Burying a person’s shadow in a specific location prior to his or her death will prevent the spirit from leaving that spot.

In Denmark, there is a tradition that you can pin a ghost to a location using a wooden post. If the post is pulled up, however, the ghost will be freed.

Preventing Ghosts

Closing the eyes of the dead before burial keeps their spirits from wandering.

In Greece, dancing around the burial site of an enemy was to keep that person’s spirit from returning for revenge. Wash the threshold of your house immediately after a dead body is removed. This keeps the spirit of that person from returning. Within the burial site, always place a cross of iron. This will keep the spirit of that person in the grave.

Egyptians wrapped their mummies in sweet spices so the soul smelled pleasant to the guardians of the next world, who would then allow the soul to enter its new existence.

Provide the body with things that it loved in life – a few coins, some good wine, and so on. This brings contentment to the spirit.

In Spain, to guarantee that the soul rests peacefully, people at the wake danced seven times around the body.

In India, placing a sprig of basil in the coffin provided the spirit with a peaceful journey. Open all the doors and windows in the area where the person died so the spirit can have quick passage.

If a person did not receive a proper burial or cremation, give him or her one. This will stop a haunting.

Protection from the dead

Lodestone is a protective talisman against spirits. This may be due to its association with iron. Plant house leeks on your roof. The Latin name for this plant, sempervivium, means ever living, and the dead cannot bear its presence

Cover all your mirrors immediately after a death. This keeps a spirit from using them as a portal or getting confused.

Jump into running water, or cross it. A spirit cannot follow you there: moving water represents life.

The Aztecs considered jimson weed a sacred plant that would protect from ghosts any area in which it grew.

Bonfires and other light sources drive away malevo spirits.

In the Middle Ages, people left candles near their beds to drive away spirits.

On Hallows specifically, people carried turnips with candles inside – the original of the Jack-o-Lantern – for protection.

Place a sprig of rosemary inside a seashell. Bind it within, using a read thread. Carry this with you as an amulet against ghosts.

Hang rowan and St. Johns Wort over the doorway of your home, and no malicious spirits can enter therein.

Write the letters AGLA in the center of a hexagram and carry this token with you. The hexagram repels evil spirits and misfortune. Cabalists used this formula to banish spirits.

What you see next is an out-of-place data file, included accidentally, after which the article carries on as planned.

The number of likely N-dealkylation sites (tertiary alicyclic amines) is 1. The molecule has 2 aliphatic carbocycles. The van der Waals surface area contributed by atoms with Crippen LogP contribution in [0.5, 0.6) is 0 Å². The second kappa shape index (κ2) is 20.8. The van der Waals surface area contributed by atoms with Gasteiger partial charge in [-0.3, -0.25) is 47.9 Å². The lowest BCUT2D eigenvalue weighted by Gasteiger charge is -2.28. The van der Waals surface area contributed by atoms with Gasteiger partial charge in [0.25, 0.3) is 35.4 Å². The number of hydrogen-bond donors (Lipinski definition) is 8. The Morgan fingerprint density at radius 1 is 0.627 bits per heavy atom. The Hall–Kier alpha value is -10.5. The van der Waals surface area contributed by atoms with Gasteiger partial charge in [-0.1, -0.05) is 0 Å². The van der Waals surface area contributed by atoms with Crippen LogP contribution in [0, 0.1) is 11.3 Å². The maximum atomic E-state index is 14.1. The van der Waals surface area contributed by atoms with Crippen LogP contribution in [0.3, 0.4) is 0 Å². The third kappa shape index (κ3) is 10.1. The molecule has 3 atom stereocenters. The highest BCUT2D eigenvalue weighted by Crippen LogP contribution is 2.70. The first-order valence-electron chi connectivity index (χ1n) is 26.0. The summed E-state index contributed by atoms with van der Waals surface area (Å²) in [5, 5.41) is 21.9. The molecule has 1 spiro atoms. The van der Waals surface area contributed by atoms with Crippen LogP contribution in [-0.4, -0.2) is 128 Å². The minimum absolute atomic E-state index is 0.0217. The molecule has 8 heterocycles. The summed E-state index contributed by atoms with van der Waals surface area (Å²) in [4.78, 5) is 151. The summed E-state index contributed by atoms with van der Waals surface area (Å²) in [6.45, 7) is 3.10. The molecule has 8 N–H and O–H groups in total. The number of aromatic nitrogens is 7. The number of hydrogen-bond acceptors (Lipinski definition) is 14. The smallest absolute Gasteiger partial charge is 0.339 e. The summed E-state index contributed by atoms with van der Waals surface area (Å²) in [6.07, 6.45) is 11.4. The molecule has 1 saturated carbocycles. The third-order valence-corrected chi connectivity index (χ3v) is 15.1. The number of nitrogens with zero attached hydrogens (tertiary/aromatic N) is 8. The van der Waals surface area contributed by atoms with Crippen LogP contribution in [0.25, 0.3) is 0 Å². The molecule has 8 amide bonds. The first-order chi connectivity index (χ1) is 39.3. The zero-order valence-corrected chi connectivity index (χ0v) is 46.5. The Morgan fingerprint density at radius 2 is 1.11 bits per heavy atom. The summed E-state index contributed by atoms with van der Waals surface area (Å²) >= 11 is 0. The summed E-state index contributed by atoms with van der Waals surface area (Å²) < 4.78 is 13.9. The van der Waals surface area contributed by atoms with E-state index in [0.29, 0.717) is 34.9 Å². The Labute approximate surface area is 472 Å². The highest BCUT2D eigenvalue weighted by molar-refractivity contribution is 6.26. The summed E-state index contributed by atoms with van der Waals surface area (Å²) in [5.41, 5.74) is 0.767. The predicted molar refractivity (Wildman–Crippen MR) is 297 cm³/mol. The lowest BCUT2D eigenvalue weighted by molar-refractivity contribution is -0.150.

Angelica and nettle worn or carried as an amulet will protect the bearer from evil spirits.

Bathing in fennel water, or drinking it, protects one against the spirit of disease.

In Greece, growing violets in or round a home was considered an effective ward against wandering spirits.

Seeing or Attracting Ghosts

A child born at midnight, known as a chime child, has the gift of sight, as does the seventh son of a seventh son.

Mayas of the Yucatan draw a chalk line from the grave to the hearth of the deceased’s home. The spirit can then find its way back to visit, whenever it wishes.

If you know a spirits true name, you can evoke it.

Ghosts are more readily seen and contacted at midnight (the time in between day and night), and on the anniversary of their death.

The veil between worlds grows thin and ghostly activities increases, during New Year’s celebrations, and on festivals for the dead

Halloween is both.

Medieval spell books say that burning a mixture of aloe, musk, saffron, vervain, and pepper in a cemetery will allow you to see the spirits that reside there. In the Middle ages, some felt that washing a clean piece of steel in mugwort juice would summon a spirit. Children born on Christmas will be specially blessed: they will never see a dreaded spirit.

2.5  TYPES OF SUPERSTITION

Basic superstitions can be broken down into three broad categories: Predictive, Causative and Conversion.

Predictive superstitions are when people believe that a particular superstition will predict an on event, such as a black cat predicting bad luck or a woman who catches the bride’s bouquet at a wedding being the next to get married.

Causative superstitions are based on someone actually doing something to make something bad happen. For example, breaking a mirror is said to bring you seven years of bad luck. Also, if you open an umbrella inside a house you will receive bad luck. In this case opening the umbrella isn’t said to have predicted bad luck, but to have made the bad luck happen to the person who opened it.